How Different Types of Exercise Affect Blood Sugar

Lifting weights at the gym. Running on a treadmill. Joining a soccer team. All three provide great exercise, all with a different effect on glucose control. From the professional athlete to the occasional power walker, people with type 1 diabetes can reap the benefits of exercise with the right management. Here’s a rundown for you before you run.

Aerobic Exercise

Aerobic exercise tend to be longer but less intense.  It includes activities like running, walking, long-distance swimming and biking. Typically these activities will cause blood sugars to drop.

Okay, so I want to go for a run. What do I need to do?

  • Figure out through trial and error whether to reduce or maintain your typical insulin intake beforehand. Every person is different. 
  • Be alert. The risk for hypoglycemia (low blood sugar) is higher if you are exercising over a long duration. 
  • Carry a fast-acting carb as a snack so you’re prepared if you become low.  

Anaerobic Exercise

Anaerobic exercise is generally shorter or in spurts but at high intensity. This includes training like sprinting, boxing, ice hockey and weight training. These workouts are great for building muscle and getting stronger. But because of the intensity, these kinds of activities can cause blood glucose levels to spike.

Okay, so I want to lift weights. What do I need to do?

Mixed Exercise

Mixed exercise is a combination of the aerobic and anaerobic activities above. Sports like basketball or soccer fall under this. Because it is a mix of an activity that lowers your blood sugar levels and one that can cause them to spike, it’s easy to see why it’s difficult to manage.

Okay, so it’s game day. What do I need to do?

  • Through trial and error, determine how to adjust your diabetes management. Tools like a continuous glucose monitor (CGM) can help track the fluctuations that may come with mixed exercise.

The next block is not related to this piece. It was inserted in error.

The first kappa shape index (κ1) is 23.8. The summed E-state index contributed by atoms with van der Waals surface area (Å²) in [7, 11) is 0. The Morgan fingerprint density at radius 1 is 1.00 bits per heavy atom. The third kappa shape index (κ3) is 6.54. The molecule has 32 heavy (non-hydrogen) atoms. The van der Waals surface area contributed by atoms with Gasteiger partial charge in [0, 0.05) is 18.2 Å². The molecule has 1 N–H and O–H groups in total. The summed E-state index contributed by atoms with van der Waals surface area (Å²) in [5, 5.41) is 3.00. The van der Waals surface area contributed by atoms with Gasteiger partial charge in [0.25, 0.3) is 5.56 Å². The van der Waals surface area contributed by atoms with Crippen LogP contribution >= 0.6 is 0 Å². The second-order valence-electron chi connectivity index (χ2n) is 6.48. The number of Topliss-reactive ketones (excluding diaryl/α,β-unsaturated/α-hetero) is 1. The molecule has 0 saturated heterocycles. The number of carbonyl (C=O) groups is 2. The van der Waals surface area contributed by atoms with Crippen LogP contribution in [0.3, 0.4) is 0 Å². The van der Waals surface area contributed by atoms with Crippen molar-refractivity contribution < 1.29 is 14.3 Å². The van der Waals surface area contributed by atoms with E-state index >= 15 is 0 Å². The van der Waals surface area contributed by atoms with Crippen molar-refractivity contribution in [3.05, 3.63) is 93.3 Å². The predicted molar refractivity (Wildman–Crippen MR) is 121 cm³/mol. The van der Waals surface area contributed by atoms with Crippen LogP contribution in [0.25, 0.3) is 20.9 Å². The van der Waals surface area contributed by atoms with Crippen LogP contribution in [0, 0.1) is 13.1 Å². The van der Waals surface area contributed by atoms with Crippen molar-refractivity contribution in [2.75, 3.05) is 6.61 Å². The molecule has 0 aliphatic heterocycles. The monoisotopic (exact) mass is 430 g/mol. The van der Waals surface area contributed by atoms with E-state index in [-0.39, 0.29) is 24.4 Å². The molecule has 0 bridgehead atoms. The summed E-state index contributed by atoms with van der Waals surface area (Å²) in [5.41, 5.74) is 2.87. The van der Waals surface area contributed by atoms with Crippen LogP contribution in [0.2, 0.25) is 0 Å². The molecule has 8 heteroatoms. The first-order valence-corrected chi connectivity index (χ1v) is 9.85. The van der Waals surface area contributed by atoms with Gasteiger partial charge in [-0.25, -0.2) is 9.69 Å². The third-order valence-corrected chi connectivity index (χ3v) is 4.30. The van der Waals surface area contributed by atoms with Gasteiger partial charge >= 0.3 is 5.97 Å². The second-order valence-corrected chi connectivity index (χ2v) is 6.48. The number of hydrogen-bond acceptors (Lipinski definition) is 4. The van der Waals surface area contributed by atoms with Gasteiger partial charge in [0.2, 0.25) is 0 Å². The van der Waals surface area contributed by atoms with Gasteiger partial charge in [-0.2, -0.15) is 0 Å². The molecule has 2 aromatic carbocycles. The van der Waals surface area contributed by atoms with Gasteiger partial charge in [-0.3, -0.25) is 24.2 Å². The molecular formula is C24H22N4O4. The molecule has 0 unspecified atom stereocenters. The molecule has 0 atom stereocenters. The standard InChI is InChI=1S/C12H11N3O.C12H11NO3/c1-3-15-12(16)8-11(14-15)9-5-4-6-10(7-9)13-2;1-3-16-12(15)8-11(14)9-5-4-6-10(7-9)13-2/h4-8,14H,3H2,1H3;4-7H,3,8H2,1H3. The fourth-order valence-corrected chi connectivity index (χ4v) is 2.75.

• Watch the weather. In hotter temperatures, athletes use glycogen stores more quickly. Prepare by packing fast-acting sugars like sports drinks and glucose tablets. Plus, don’t forget to drink water and stay hydrated! 
  • Be ready for game-day jitters. Sports can be stressful! With adrenaline running high and the game on the line, stress levels will often be heightened, affecting your blood sugar levels.  

Ultra-athlete Eric Tozer, who participates in all three of these types of exercise, talks more about his fitness journey and how he stays fit:

The Benefits of Any Kind of Exercise

Sure, there are more things to think about and prepare for when exercising with type 1 diabetes. But there are also extra benefits! In addition to getting stronger, improving heart health, decreasing stress, aiding weight management and loss and improving general mental health, those with type 1 diabetes can see these benefits:  

  • Muscles are better at absorbing glucose when they are contracted. This increased glucose uptake by your muscles increases insulin sensitivity ─ the opposite of insulin resistance, a problem when the body requires more insulin to process glucose. 
  • Exercise slows carbohydrate absorption, better using the glucose it has and reducing the insulin you need. This counteracts after-meal hyperglycemia. 

Type 1 diabetes should never hold you back from your fitness goals. There are no exercises specifically for people with diabetes, any workout you want to do is possible. There will be highs and lows as you figure out what works for you, but don’t let them get you down! You’ve got this!

T1D athlete Maddie Maloney uses a combination of yoga and meditation to get in the right headspace for exercise. Watch her explain how she does it.

Find tips and share motivation in the Exercise forum of TypeOneNation